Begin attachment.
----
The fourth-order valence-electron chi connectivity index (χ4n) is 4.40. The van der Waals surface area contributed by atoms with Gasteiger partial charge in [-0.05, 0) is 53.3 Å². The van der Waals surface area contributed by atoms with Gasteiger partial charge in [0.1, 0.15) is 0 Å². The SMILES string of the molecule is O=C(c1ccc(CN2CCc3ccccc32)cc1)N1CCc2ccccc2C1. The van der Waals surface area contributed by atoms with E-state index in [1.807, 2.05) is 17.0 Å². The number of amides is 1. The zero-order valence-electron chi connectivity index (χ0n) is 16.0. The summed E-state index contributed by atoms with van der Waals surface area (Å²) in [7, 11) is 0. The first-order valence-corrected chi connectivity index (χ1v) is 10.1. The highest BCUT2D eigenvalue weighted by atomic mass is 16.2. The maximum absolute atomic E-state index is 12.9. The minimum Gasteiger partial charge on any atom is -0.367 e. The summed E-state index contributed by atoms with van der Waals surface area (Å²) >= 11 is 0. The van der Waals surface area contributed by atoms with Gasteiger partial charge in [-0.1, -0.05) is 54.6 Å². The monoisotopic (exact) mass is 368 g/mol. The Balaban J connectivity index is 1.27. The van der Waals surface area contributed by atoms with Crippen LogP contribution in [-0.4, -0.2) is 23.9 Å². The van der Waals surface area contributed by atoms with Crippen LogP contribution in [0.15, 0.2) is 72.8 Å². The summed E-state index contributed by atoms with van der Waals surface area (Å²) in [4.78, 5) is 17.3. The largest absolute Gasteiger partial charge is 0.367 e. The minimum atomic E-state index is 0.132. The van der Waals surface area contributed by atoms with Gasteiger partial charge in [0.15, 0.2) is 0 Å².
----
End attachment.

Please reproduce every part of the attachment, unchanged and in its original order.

The fourth-order valence-electron chi connectivity index (χ4n) is 4.40. The van der Waals surface area contributed by atoms with Gasteiger partial charge in [-0.05, 0) is 53.3 Å². The van der Waals surface area contributed by atoms with Gasteiger partial charge in [0.1, 0.15) is 0 Å². The SMILES string of the molecule is O=C(c1ccc(CN2CCc3ccccc32)cc1)N1CCc2ccccc2C1. The van der Waals surface area contributed by atoms with E-state index in [1.807, 2.05) is 17.0 Å². The number of amides is 1. The zero-order valence-electron chi connectivity index (χ0n) is 16.0. The summed E-state index contributed by atoms with van der Waals surface area (Å²) in [7, 11) is 0. The first-order valence-corrected chi connectivity index (χ1v) is 10.1. The highest BCUT2D eigenvalue weighted by atomic mass is 16.2. The maximum absolute atomic E-state index is 12.9. The minimum Gasteiger partial charge on any atom is -0.367 e. The summed E-state index contributed by atoms with van der Waals surface area (Å²) >= 11 is 0. The van der Waals surface area contributed by atoms with Gasteiger partial charge in [-0.1, -0.05) is 54.6 Å². The monoisotopic (exact) mass is 368 g/mol. The Balaban J connectivity index is 1.27. The van der Waals surface area contributed by atoms with Crippen LogP contribution in [-0.4, -0.2) is 23.9 Å². The van der Waals surface area contributed by atoms with Crippen LogP contribution in [0.15, 0.2) is 72.8 Å². The summed E-state index contributed by atoms with van der Waals surface area (Å²) in [4.78, 5) is 17.3. The largest absolute Gasteiger partial charge is 0.367 e. The minimum atomic E-state index is 0.132. The van der Waals surface area contributed by atoms with Gasteiger partial charge in [0.15, 0.2) is 0 Å².